By a wide margin the earliest Pratchett book that I can give five stars. It’s still part of his silly phase, and it predates Night Watch by eleven years, but there’s a hard core, flinty and unwavering and willing to punch you in the feelings. In particular, it punched feelings I needed punched. Compared to later Witches books, the whole “people don’t always want what they need” arc is soft and fluffy, of course, and it’s not what drew me. No: what’s stuck in my head is the final scene in the mirror, with Granny and her sister. It’s powerful and I’m happy to ignore a book full of Oz references to get there.
Asking someone to repeat a phrase you’d not only heard very clearly but were also exceedingly angry about was around Defcon II in the lexicon of squabble.
The Yen Buddhists are the richest religious sect in the universe. They hold that the accumulation of money is a great evil and a burden to the soul. They therefore, regardless of personal hazard, see it as their unpleasant duty to acquire as much as possible in order to reduce the risk to innocent people.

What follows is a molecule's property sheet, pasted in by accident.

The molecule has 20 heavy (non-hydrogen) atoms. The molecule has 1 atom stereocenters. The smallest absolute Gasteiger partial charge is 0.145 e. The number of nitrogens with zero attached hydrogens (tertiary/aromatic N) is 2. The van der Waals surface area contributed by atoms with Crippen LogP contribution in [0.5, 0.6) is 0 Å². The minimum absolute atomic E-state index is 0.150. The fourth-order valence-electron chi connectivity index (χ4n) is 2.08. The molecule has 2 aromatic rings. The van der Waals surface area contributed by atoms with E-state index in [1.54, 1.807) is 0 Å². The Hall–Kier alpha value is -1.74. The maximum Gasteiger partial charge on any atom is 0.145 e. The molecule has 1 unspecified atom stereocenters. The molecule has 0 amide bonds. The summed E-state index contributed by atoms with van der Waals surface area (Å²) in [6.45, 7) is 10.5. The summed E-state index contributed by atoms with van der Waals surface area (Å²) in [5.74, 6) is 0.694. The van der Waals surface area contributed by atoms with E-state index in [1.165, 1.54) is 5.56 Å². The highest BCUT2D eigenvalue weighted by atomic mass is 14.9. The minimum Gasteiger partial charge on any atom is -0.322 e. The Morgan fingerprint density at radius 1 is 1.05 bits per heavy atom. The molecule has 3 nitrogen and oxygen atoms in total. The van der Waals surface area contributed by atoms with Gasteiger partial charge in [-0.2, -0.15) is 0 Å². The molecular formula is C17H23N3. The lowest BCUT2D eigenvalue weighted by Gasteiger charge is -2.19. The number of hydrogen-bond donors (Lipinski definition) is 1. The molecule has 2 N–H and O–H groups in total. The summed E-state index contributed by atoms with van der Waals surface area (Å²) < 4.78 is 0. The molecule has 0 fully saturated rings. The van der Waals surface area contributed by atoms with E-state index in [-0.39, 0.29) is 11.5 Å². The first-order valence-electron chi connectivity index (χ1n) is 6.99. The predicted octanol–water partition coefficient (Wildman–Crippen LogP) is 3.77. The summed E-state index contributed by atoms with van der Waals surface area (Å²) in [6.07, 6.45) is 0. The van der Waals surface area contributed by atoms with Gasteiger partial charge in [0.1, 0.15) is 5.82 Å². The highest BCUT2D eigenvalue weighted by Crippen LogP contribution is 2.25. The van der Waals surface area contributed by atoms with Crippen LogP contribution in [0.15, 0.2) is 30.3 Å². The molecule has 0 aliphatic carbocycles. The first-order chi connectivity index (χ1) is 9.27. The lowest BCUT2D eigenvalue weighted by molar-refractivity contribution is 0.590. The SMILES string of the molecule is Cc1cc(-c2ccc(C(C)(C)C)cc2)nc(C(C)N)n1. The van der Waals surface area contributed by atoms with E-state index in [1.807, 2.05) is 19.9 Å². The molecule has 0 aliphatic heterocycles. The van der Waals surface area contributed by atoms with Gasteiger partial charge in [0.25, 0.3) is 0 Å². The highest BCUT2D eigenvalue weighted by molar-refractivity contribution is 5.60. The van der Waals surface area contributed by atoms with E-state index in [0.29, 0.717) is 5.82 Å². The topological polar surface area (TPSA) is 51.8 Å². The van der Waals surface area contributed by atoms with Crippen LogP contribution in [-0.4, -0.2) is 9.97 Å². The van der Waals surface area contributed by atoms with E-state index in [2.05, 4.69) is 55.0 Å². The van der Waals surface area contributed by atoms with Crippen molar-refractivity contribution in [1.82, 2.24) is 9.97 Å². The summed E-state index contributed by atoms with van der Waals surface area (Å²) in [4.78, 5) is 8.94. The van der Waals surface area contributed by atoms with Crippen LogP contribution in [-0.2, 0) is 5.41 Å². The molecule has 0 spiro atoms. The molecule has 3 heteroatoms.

She threw a couple of logs into the fireplace and glared at them until they burst into flame out of sheer embarrassment.
“What some people need,” said Magrat, to the world in general, “is a bit more heart.”
“What some people need,” said Granny Weatherwax, to the stormy sky, “is a lot more brain.”
And stars don’t care what you wish, and magic don’t make things better, and no one doesn’t get burned who sticks their hand in a fire. If you want to amount to anything as a witch, Magrat Garlick, you got to learn three things. What’s real, what’s not real, and what’s the difference—”
Don’t you talk to me about progress. Progress just means bad things happen faster.